HC Deb 08 April 1925 vol 182 cc2202-3

asked the First Lord of the Admiralty whether, seeing that it was the intention that H.M.S. "Curlew" should return home in April for recommissioning, and that-there are other ships on the North American and West Indies Stations capable of navigating the River Plata., he can state the reason why H.M.S. "Curlew" has had her period of foreign service extended, thus causing great discontent to the personnel, who have been disappointed in their prospect of seeing their families, and giving rise in many cases to serious inconvenience to their relatives, who have made arrangements to receive them; and whether it is still possible to revise the arrangements?


The hon. and gallant Member is under a misapprehension in thinking that His Majesty's Ship "Curlew" was originally clue to return home in April. It must be remembered that there is only a limited number of ships on the North America and West Indies Station suitable for this service, and the Admiralty are bound to consider the most economical method of carrying it out. For this reason, it was decided that the vessel detailed for the duty should be one due to return to England in the normal course, i.e., His Majesty's Ship "Curlew." Although this will mean that the ship's return will be deferred beyond the date originally contemplated, she will be back in England well within the maximum period of absence, namely, three years. I have no reason to think that this arrangement, which was made only after all the considerations had been taken into account, will lead to any discontent among the personnel on board, and I hope that the fact that the "Curlew" has been selected for this important service, will go some way in mitigation of any inconvenience which may be caused to relatives of the crew by the inevitable extension of her period of commission.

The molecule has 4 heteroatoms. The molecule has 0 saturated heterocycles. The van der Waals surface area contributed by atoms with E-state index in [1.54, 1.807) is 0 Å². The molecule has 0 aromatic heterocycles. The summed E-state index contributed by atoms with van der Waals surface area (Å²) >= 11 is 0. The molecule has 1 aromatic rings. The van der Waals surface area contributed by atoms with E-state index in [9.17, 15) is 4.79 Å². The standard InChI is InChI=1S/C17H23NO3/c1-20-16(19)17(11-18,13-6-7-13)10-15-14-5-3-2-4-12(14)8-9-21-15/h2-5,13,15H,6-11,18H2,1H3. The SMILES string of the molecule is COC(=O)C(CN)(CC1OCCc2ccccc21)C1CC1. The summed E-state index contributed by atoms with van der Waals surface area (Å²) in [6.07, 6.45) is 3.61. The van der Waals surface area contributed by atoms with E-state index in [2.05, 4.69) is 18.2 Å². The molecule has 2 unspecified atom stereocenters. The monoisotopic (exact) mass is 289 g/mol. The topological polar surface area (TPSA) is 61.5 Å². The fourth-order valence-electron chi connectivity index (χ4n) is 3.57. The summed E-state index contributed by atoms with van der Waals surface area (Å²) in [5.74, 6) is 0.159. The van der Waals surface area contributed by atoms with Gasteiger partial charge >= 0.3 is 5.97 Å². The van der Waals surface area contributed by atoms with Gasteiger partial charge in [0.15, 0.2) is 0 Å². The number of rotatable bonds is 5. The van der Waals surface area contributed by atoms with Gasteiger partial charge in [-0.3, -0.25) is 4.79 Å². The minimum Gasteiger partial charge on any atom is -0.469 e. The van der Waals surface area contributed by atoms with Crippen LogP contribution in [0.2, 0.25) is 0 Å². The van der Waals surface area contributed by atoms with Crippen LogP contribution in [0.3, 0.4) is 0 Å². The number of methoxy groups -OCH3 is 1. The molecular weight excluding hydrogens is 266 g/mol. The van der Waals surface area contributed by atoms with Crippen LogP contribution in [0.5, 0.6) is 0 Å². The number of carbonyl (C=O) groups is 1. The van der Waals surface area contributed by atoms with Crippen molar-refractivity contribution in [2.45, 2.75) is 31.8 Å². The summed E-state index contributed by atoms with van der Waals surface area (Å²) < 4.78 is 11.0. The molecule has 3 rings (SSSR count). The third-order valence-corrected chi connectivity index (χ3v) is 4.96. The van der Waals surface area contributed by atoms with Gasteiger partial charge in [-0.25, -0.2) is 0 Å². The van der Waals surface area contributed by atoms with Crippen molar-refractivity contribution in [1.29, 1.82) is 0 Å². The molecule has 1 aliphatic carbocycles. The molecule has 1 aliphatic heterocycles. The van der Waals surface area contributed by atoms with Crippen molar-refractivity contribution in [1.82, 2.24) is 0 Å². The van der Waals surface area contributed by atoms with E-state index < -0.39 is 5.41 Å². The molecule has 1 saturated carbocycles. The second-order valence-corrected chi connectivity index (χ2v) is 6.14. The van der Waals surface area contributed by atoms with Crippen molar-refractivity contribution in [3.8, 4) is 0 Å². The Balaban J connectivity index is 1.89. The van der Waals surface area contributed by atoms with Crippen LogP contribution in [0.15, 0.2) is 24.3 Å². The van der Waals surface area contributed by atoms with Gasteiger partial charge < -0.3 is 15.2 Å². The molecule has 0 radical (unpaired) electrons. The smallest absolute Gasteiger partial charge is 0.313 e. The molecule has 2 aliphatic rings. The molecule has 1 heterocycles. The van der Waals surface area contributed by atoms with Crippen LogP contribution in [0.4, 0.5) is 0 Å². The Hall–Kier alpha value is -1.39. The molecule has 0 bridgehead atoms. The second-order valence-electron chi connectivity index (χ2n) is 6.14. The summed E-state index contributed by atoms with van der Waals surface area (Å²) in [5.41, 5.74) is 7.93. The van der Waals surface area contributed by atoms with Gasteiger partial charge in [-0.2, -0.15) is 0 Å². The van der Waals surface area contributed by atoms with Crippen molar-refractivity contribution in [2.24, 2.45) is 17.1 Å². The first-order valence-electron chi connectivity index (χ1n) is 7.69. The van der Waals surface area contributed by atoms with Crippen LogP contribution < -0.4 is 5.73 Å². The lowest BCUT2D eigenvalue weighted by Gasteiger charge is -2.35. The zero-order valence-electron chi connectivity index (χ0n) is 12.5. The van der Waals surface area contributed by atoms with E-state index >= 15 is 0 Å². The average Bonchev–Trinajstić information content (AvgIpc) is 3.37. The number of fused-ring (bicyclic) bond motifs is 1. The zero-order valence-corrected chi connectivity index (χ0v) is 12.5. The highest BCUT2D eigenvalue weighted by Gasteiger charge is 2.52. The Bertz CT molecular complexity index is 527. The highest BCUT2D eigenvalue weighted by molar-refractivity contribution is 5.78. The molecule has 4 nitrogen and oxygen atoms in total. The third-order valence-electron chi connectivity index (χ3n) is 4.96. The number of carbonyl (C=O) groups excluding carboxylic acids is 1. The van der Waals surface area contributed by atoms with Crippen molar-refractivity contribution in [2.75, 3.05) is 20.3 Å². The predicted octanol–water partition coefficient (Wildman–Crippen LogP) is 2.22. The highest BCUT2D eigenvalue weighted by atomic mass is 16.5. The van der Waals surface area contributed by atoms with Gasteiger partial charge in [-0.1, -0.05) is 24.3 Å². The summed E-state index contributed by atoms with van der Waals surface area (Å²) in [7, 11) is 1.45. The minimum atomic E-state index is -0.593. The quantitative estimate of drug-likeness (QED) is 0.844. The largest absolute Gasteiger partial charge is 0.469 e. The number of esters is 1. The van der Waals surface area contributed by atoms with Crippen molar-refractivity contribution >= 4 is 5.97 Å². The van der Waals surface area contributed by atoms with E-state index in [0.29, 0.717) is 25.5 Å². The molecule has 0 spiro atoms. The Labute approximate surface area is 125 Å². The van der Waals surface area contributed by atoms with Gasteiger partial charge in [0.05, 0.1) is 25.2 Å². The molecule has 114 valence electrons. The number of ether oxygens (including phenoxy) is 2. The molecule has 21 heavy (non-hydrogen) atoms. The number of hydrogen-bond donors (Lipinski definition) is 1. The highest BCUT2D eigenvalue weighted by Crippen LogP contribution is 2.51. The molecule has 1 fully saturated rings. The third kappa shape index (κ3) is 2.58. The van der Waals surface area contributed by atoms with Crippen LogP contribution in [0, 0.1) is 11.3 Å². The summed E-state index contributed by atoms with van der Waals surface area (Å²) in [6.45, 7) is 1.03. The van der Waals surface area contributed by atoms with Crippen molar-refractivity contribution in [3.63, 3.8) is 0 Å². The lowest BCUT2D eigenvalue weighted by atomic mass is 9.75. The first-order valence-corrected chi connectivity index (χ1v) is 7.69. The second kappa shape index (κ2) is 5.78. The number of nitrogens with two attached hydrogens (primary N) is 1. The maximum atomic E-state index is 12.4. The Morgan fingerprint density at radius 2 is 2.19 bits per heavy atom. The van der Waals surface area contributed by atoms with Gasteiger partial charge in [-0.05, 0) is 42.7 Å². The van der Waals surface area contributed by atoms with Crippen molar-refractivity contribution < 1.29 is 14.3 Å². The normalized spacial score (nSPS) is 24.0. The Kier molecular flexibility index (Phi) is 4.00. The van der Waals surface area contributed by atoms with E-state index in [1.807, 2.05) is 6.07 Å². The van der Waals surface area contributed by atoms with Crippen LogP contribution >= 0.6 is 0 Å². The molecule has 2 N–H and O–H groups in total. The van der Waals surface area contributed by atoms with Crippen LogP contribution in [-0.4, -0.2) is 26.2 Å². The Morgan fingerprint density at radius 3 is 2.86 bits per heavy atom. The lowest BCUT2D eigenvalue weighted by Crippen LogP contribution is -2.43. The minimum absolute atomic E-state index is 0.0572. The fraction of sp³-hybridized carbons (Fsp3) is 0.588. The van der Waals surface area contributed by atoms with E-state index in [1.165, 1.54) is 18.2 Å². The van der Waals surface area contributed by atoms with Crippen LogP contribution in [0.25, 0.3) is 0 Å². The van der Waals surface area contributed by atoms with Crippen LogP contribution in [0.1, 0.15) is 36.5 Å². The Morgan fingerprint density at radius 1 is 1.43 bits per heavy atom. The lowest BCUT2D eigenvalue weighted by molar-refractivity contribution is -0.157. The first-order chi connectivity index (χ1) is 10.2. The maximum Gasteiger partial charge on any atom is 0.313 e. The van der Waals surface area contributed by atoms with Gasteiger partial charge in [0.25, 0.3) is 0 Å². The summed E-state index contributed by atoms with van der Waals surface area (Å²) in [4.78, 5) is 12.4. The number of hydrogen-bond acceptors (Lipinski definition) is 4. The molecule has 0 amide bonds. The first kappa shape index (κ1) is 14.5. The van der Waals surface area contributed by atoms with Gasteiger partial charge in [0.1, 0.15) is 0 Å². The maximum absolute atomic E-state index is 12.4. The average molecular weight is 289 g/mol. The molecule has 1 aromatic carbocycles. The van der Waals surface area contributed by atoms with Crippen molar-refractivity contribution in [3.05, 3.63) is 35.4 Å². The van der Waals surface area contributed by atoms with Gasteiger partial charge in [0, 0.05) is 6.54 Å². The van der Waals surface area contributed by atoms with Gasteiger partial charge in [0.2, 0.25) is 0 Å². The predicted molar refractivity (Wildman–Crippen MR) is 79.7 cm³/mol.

asked the First Lord of the Admiralty whether, seeing that it was decided by the Admiralty that the length of commission for foreign service was to be two years in all, and that it is now apparently the practice to keep men away for three years, he can state when this Order was promulgated and the reason why the shorter period no longer obtains?


The normal length of commissions of His Majesty's ships on foreign stations was increased, in April, 1922, to a period of not less than 2½ years, exclusive of the time spent by the crews on passage or waiting for suitable opportunity for passage with a maximum time away from home ports of three years. The object of this change was to effect economy in the case of carrying out foreign reliefs, and to reduce the number of men duplicated by "crossing reliefs." I may add that in unhealthy climates the period of commission of ships is less than the normal.


Will the hon. Gentleman consider reverting to the old practice, in view of the feeling amongst married men and their wives?


The practice was instituted after very careful consideration.


Is it not a fact also that when the two years came in as against the four, that arose after careful consideration?


Yes, and I think the latest must hold the field.